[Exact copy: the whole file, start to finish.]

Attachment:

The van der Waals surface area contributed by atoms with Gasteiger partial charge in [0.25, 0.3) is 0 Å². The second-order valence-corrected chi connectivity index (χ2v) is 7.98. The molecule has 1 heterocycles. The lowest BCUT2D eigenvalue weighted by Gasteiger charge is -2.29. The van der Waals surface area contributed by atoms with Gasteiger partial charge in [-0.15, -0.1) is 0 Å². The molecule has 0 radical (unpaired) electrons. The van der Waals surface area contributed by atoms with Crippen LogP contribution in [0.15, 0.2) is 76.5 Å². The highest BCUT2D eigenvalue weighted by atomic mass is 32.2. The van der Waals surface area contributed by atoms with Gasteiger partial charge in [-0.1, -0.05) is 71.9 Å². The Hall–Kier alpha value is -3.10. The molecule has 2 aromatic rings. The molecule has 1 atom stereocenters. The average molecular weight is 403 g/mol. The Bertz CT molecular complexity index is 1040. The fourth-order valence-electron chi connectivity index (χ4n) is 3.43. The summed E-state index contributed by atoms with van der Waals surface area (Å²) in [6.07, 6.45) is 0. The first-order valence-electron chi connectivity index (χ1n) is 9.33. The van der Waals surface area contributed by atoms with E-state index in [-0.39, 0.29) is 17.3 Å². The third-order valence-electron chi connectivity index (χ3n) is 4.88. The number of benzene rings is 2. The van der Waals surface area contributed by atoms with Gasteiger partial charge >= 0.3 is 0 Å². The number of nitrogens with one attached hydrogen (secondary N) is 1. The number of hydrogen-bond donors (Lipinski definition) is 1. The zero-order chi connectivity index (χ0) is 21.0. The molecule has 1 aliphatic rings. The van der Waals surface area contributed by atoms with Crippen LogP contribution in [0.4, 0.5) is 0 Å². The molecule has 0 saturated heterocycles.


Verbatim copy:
The van der Waals surface area contributed by atoms with Gasteiger partial charge in [0.25, 0.3) is 0 Å². The second-order valence-corrected chi connectivity index (χ2v) is 7.98. The molecule has 1 heterocycles. The lowest BCUT2D eigenvalue weighted by Gasteiger charge is -2.29. The van der Waals surface area contributed by atoms with Gasteiger partial charge in [-0.15, -0.1) is 0 Å². The molecule has 0 radical (unpaired) electrons. The van der Waals surface area contributed by atoms with Crippen LogP contribution in [0.15, 0.2) is 76.5 Å². The highest BCUT2D eigenvalue weighted by atomic mass is 32.2. The van der Waals surface area contributed by atoms with Gasteiger partial charge in [-0.1, -0.05) is 71.9 Å². The Hall–Kier alpha value is -3.10. The molecule has 2 aromatic rings. The molecule has 1 atom stereocenters. The average molecular weight is 403 g/mol. The Bertz CT molecular complexity index is 1040. The fourth-order valence-electron chi connectivity index (χ4n) is 3.43. The summed E-state index contributed by atoms with van der Waals surface area (Å²) in [6.07, 6.45) is 0. The first-order valence-electron chi connectivity index (χ1n) is 9.33. The van der Waals surface area contributed by atoms with E-state index in [-0.39, 0.29) is 17.3 Å². The third-order valence-electron chi connectivity index (χ3n) is 4.88. The number of benzene rings is 2. The van der Waals surface area contributed by atoms with Gasteiger partial charge >= 0.3 is 0 Å². The number of nitrogens with one attached hydrogen (secondary N) is 1. The number of hydrogen-bond donors (Lipinski definition) is 1. The zero-order chi connectivity index (χ0) is 21.0. The molecule has 1 aliphatic rings. The van der Waals surface area contributed by atoms with Crippen LogP contribution in [0.4, 0.5) is 0 Å². The molecule has 0 saturated heterocycles.